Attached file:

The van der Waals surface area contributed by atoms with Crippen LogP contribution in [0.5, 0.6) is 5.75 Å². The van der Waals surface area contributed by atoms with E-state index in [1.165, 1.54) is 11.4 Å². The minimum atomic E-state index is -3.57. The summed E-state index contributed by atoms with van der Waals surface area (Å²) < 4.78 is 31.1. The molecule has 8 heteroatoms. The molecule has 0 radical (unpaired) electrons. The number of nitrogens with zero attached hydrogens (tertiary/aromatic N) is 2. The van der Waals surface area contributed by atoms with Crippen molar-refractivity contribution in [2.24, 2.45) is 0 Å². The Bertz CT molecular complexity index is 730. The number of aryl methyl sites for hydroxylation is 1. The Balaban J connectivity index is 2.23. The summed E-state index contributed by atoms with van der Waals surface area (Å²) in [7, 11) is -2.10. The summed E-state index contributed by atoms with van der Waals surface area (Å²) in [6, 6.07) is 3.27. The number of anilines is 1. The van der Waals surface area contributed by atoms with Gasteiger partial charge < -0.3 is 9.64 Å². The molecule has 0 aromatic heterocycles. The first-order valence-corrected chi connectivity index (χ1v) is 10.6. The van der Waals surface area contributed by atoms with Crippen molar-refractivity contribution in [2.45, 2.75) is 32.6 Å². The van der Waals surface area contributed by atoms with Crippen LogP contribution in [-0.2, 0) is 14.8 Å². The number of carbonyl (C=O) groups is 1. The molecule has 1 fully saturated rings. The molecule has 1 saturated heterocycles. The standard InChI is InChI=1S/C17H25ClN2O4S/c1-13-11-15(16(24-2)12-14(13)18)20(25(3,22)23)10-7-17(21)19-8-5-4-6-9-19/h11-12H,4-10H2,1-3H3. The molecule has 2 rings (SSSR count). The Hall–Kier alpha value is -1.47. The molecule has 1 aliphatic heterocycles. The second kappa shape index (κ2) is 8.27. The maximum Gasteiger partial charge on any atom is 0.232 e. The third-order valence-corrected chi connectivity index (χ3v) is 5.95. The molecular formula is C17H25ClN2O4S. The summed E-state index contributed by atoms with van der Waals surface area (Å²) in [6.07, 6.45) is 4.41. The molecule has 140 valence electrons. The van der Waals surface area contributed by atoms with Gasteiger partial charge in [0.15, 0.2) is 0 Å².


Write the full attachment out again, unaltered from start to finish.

The van der Waals surface area contributed by atoms with Crippen LogP contribution in [0.5, 0.6) is 5.75 Å². The van der Waals surface area contributed by atoms with E-state index in [1.165, 1.54) is 11.4 Å². The minimum atomic E-state index is -3.57. The summed E-state index contributed by atoms with van der Waals surface area (Å²) < 4.78 is 31.1. The molecule has 8 heteroatoms. The molecule has 0 radical (unpaired) electrons. The number of nitrogens with zero attached hydrogens (tertiary/aromatic N) is 2. The van der Waals surface area contributed by atoms with Crippen molar-refractivity contribution in [2.24, 2.45) is 0 Å². The Bertz CT molecular complexity index is 730. The number of aryl methyl sites for hydroxylation is 1. The Balaban J connectivity index is 2.23. The summed E-state index contributed by atoms with van der Waals surface area (Å²) in [7, 11) is -2.10. The summed E-state index contributed by atoms with van der Waals surface area (Å²) in [6, 6.07) is 3.27. The number of anilines is 1. The van der Waals surface area contributed by atoms with Gasteiger partial charge < -0.3 is 9.64 Å². The molecule has 0 aromatic heterocycles. The first-order valence-corrected chi connectivity index (χ1v) is 10.6. The van der Waals surface area contributed by atoms with Crippen molar-refractivity contribution in [2.45, 2.75) is 32.6 Å². The van der Waals surface area contributed by atoms with Crippen LogP contribution in [-0.2, 0) is 14.8 Å². The number of carbonyl (C=O) groups is 1. The molecule has 1 fully saturated rings. The molecule has 1 saturated heterocycles. The standard InChI is InChI=1S/C17H25ClN2O4S/c1-13-11-15(16(24-2)12-14(13)18)20(25(3,22)23)10-7-17(21)19-8-5-4-6-9-19/h11-12H,4-10H2,1-3H3. The molecule has 2 rings (SSSR count). The Hall–Kier alpha value is -1.47. The molecule has 1 aliphatic heterocycles. The second kappa shape index (κ2) is 8.27. The maximum Gasteiger partial charge on any atom is 0.232 e. The third-order valence-corrected chi connectivity index (χ3v) is 5.95. The molecular formula is C17H25ClN2O4S. The summed E-state index contributed by atoms with van der Waals surface area (Å²) in [6.07, 6.45) is 4.41. The molecule has 140 valence electrons. The van der Waals surface area contributed by atoms with Gasteiger partial charge in [0.15, 0.2) is 0 Å².